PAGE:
The Problem with a Foreign Blog’s Popularity

Blog of the day once again

Blog of the day once again (Photo credit: the Italian voice)

Why bloggers like me couldn’t expect their blogs to maximally get traffic

It’s not really a problem. Just a statistic problem. You see, my main blog Plato on-line is more popular in other countries and my local visitors account for less than 10% only (more than 50% of my visitors come from the US alone). That is why I’m very grateful to my few but loyal local followers. Why does that happen? Two reasons:
– The local audience isn’t interested in what I write about
– Of course local blogs will get more visitors from friends and relatives. Foreign bloggers will always have fewer friends and relatives abroad. Therefore, foreign blogs get less visitors

A very stark example of that. My Canadian blogging friend Amy got inspired to write about my post “Computer and Sitting a Deadly Combination” in her post “Honestly – How Long Are You In Front Of The Computer?”. Of course I was curious how much traffic her post would get and subscribed to the comments. 73 comments flooded my inbox so far. And not one of those visitors cited me or my blog! (Ironically, Amy is my best commenter)

That is not a complaint. I only mentioned that so my explanation would be clearer. Now here is an excerpt and link from Amy’s post:

‘Some time ago, I discovered a new friend, Poch Peralta, whose blog is Plato-On-Line. Poch blogs professionally and often links articles showcasing key subjects of interest – including ones relating, directly and indirectly, to life around computers. Thanks, Poch, for placing the Philippines’ flag on my little world map.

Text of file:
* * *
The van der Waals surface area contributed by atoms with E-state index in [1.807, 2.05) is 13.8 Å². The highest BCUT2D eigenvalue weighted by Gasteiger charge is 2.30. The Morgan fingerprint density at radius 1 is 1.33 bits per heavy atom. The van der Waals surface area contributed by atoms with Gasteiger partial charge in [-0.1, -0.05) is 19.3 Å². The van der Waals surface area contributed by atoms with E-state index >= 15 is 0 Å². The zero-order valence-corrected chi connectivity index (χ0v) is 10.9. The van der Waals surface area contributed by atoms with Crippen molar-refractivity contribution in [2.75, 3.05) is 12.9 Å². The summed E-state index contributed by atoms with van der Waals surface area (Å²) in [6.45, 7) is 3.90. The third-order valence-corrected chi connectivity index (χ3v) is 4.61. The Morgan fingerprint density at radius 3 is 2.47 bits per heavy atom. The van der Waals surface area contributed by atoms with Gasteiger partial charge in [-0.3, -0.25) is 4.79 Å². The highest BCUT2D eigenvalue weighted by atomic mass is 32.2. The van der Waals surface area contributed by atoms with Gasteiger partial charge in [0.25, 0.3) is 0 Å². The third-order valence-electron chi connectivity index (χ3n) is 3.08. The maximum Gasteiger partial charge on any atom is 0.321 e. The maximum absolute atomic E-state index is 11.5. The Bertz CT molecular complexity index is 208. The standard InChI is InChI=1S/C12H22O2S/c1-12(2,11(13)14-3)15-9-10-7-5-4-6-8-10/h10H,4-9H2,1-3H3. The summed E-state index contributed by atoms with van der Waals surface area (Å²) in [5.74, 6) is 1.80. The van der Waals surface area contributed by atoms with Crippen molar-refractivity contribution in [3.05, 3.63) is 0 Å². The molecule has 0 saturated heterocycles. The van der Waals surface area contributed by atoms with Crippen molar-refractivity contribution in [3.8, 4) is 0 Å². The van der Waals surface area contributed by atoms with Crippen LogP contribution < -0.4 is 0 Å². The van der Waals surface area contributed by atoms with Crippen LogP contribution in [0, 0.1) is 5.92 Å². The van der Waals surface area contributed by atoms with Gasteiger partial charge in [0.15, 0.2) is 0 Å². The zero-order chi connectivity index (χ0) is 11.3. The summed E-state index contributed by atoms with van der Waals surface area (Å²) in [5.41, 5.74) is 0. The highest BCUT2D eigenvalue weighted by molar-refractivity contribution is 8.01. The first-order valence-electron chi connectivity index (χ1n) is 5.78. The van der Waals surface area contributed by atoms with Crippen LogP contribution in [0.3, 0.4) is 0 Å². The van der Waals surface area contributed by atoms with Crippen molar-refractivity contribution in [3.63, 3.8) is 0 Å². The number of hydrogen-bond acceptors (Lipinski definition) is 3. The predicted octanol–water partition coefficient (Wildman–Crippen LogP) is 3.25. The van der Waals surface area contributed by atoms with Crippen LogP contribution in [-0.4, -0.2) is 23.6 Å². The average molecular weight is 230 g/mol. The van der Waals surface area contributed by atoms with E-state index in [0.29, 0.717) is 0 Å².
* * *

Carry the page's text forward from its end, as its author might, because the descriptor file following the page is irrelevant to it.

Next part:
‘Besides kindly sharing his blog’s software winnings with me one time, he shares IT insights, evaluations of new software and hardware products and links to various helpful articles – especially about computerization.

‘However. One of his recent contributions has shaken my world. His headliner was “Computer and Sitting a Deadly Combination”…’


About DigitalPlato

Poch is a Bookrix author and a freelance writer. He is a frequent contributor to TED Conversations.
This entry was posted in blogging, Uncategorized, Writing and tagged , , , . Bookmark the permalink.

2 Responses to The Problem with a Foreign Blog’s Popularity

  1. pochp says:

    ‘I can see 8 people checked the link to you…that is the most I’ve ever seen. Congrats!’
    How did you do that Amy? Anyway, I have you to thank for that. And I know you have no ulterior motive in commenting at my site.

    ‘For some reason it seems that Americans are the best responders for all of us.’
    That indicates the intelligence of the American readers. Most read only content that are useful or meaningful. By the way, Canada is always on the top 3 in my stats, mostly number 2. Thanks Amy.

  2. souldipper says:

    I agree, statistics present an interesting question mark, Poch.

    I watch how many readers bother to link over to the blog that is named, highlighted and linked in one of my posts. Very seldom do readers actually go and check out a link, I’m sad to say. I can see 8 people checked the link to you…that is the most I’ve ever seen. Congrats!

    I have wondered how many people quickly scan or speed read blogs sufficient to make a comment. We learn quickly that if we don’t comment on other blogs, our numbers will likely not grow. In my opinion, we find each other more through comments than any other way.

    With Plato on-Line, I have no ulterior motive in commenting. I simply like to respond to some of the subjects you spotlight.

    Then, we reach a stage where we have too many blogs to read! Also, one fellow who writes humour has been Fresh Pressed twice – and by his accounts, it’s overwhelming. He was happy when it all settled down again to the usual numbers.

    I’ve learned that many bloggers do not have a rash of family and friends reading their blogs. I guess it’s true that we cannot be a prophet in our own land. For some reason it seems that Americans are the best responders for all of us. Even a young Indian friend finds he has mostly American readers. That’s surprising, comparing populations.

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